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Secretary of the Navy Donald Winter meets Petty Officer 3rd Class Jeffrey Wachendorfer on Wednesday during a rare visit by a top Navy official to Sasebo Naval Base, Japan. Winter spent about 45 minutes shaking hands with hundreds of sailors at the base.

Secretary of the Navy Donald Winter meets Petty Officer 3rd Class Jeffrey Wachendorfer on Wednesday during a rare visit by a top Navy official to Sasebo Naval Base, Japan. Winter spent about 45 minutes shaking hands with hundreds of sailors at the base. (Travis J. Tritten/S&S)

SASEBO NAVAL BASE, Japan — Secretary of the Navy Donald Winter met with hundreds of sailors here Wednesday, telling them the forward-deployed 7th Fleet plays an important role in the region.

Winter traveled from South Korea, stopping at Sasebo on his way to Naval Air Facility Atsugi. And he was to attend Thursday’s scheduled arrival of the aircraft carrier USS George Washington at Yokosuka Naval Base.

From a mixed crowd of officers and enlisted sailors, the secretary fielded questions on the U.S. economy, Russian aggression and the Navy’s littoral combat ship program.

Winter said he made the visit to "get a firsthand sense of what is happening in Sasebo," and he spent about an hour with the Navy servicemembers.

"You are the best indicators of what America stands for and represents," he said.

So far, the economic turmoil in the United States has not affected the Department of Defense budget, and Congress has been generous with its support of the Navy, Winter said.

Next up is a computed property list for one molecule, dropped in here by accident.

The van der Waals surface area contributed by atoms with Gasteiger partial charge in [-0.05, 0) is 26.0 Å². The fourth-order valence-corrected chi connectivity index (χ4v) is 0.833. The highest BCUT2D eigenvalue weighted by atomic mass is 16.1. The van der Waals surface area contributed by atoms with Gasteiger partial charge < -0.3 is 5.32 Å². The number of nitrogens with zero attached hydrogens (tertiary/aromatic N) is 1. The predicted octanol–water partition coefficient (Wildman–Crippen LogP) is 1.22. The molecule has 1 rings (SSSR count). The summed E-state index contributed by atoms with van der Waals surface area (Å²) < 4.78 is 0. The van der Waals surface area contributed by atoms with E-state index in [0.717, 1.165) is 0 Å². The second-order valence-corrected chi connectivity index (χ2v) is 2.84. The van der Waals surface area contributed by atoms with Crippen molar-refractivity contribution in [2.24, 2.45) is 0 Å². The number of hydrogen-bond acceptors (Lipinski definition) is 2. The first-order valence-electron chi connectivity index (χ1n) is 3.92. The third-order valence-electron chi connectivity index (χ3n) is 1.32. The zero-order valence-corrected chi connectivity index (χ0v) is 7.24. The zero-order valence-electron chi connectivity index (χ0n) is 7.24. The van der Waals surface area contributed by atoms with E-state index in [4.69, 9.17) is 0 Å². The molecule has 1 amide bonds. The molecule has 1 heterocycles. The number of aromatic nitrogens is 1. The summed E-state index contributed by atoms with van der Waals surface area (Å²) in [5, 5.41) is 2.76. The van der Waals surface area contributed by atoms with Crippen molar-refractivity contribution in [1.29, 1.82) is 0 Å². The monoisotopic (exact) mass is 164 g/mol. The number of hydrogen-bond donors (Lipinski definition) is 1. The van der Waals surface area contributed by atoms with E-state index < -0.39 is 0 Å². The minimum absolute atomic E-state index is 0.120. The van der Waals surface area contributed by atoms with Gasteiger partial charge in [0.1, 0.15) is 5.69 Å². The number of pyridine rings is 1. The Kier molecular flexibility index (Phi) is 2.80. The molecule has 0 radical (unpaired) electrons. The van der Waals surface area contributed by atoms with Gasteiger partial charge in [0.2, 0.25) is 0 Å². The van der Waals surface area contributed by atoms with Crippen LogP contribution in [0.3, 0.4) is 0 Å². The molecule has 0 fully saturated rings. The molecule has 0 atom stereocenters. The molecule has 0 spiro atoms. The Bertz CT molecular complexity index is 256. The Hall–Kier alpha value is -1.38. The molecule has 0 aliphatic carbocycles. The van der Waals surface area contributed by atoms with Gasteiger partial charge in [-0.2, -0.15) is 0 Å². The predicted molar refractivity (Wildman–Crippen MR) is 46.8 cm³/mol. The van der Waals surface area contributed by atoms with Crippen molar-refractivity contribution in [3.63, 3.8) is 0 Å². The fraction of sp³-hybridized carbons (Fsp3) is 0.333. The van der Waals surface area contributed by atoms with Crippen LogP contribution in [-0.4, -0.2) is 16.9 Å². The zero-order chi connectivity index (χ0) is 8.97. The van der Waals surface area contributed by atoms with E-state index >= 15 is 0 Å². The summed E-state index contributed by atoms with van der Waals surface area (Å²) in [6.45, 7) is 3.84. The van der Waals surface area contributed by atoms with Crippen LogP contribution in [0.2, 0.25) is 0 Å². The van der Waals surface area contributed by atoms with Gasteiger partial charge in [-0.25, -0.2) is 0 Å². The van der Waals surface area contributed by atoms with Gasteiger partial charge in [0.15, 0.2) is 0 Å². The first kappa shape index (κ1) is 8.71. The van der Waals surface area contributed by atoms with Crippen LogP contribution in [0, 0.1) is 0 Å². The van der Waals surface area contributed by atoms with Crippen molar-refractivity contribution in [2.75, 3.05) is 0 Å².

"I am hopeful … that we will still get a yearly budget before Congress recesses," he said.

When asked whether the Navy would curb visits to Vladivostok, Russia, after that country’s incursion into the Republic of Georgia, Winter said the Navy is taking a "hard look" at the overall issue but that the United States should take a somewhat measured response.

"We cannot overreact" to unexpected aggression by Russia, he said.

Meanwhile, the Navy’s littoral combat ship program has had a "few issues," but after receiving the first LCS this month, the Navy could begin deploying the new ships within four to five years, Winter said.

The ship program has suffered cost overruns and delays.

"It is going to take a few years to ramp up production," he said.

In November, Winter said, he will attend weapons testing on an LCS.

He projects the Navy will eventually commission 55 of the vessels.

The LCS, which began production by Lockeed Martin in 2004, is a fast, maneuverable and networked warship designed to operate close to the shore for mine warfare, anti-submarine warfare and surface warfare, according to Lockheed Martin.

About 400 to 500 sailors gathered on the pier to hear Winter, and hundreds lined up afterward to meet him.

Winter spent about 45 minutes shaking sailors’ hands, and he gave each a rank coin.

He is the highest ranking official ever to visit Sasebo Naval Base, said the commanding officer, Capt. Francis Martin.

"We know the importance of what we do over here, but the rest of the world doesn’t," said Petty Officer 1st Class Deno Michaels.

"The fact that [Winter] knows what we are doing over here, when our request for supplies and logistics go up, he can stand up for it."

Winter arrived in Seoul on Sunday and made office calls to U.S. Forces Korea commander Gen. Walter Sharp, South Korea’s Chairman of the Joint Chiefs of Staff and the South Korean navy’s headquarters.

He also toured the Demilitarized Zone, met with senior U.S. Navy officials and toured two shipbuilding companies in the southeastern corner of the country.

Stars and Stripes reporter Ashley Rowland contributed to this report.


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